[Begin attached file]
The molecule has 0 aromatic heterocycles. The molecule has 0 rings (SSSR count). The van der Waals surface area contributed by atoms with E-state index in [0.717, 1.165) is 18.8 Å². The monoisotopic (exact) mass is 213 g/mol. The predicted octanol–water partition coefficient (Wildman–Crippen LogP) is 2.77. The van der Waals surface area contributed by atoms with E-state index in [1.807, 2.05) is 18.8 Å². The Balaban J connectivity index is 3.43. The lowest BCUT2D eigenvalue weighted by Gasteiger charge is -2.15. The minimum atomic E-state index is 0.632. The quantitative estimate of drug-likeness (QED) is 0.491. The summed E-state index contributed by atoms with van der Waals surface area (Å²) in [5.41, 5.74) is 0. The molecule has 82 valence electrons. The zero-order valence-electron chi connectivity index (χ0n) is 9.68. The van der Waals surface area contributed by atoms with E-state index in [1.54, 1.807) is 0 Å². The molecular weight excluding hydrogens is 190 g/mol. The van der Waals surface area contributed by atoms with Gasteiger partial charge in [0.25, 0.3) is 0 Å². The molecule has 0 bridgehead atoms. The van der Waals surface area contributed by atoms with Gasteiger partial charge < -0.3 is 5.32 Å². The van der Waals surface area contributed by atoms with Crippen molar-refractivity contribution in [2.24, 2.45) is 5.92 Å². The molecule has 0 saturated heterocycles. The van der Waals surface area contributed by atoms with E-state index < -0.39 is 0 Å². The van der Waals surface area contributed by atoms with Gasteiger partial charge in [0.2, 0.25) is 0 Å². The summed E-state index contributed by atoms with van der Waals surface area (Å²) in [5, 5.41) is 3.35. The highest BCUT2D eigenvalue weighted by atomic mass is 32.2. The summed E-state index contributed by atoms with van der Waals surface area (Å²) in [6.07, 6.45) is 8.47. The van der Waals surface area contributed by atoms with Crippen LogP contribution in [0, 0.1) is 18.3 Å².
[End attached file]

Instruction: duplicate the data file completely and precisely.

The molecule has 0 aromatic heterocycles. The molecule has 0 rings (SSSR count). The van der Waals surface area contributed by atoms with E-state index in [0.717, 1.165) is 18.8 Å². The monoisotopic (exact) mass is 213 g/mol. The predicted octanol–water partition coefficient (Wildman–Crippen LogP) is 2.77. The van der Waals surface area contributed by atoms with E-state index in [1.807, 2.05) is 18.8 Å². The Balaban J connectivity index is 3.43. The lowest BCUT2D eigenvalue weighted by Gasteiger charge is -2.15. The minimum atomic E-state index is 0.632. The quantitative estimate of drug-likeness (QED) is 0.491. The summed E-state index contributed by atoms with van der Waals surface area (Å²) in [5.41, 5.74) is 0. The molecule has 82 valence electrons. The zero-order valence-electron chi connectivity index (χ0n) is 9.68. The van der Waals surface area contributed by atoms with E-state index in [1.54, 1.807) is 0 Å². The molecular weight excluding hydrogens is 190 g/mol. The van der Waals surface area contributed by atoms with Gasteiger partial charge in [0.25, 0.3) is 0 Å². The molecule has 0 bridgehead atoms. The van der Waals surface area contributed by atoms with Gasteiger partial charge < -0.3 is 5.32 Å². The van der Waals surface area contributed by atoms with Crippen molar-refractivity contribution in [2.24, 2.45) is 5.92 Å². The molecule has 0 saturated heterocycles. The van der Waals surface area contributed by atoms with E-state index < -0.39 is 0 Å². The van der Waals surface area contributed by atoms with Gasteiger partial charge in [0.2, 0.25) is 0 Å². The summed E-state index contributed by atoms with van der Waals surface area (Å²) in [5, 5.41) is 3.35. The highest BCUT2D eigenvalue weighted by atomic mass is 32.2. The summed E-state index contributed by atoms with van der Waals surface area (Å²) in [6.07, 6.45) is 8.47. The van der Waals surface area contributed by atoms with Crippen LogP contribution in [0, 0.1) is 18.3 Å².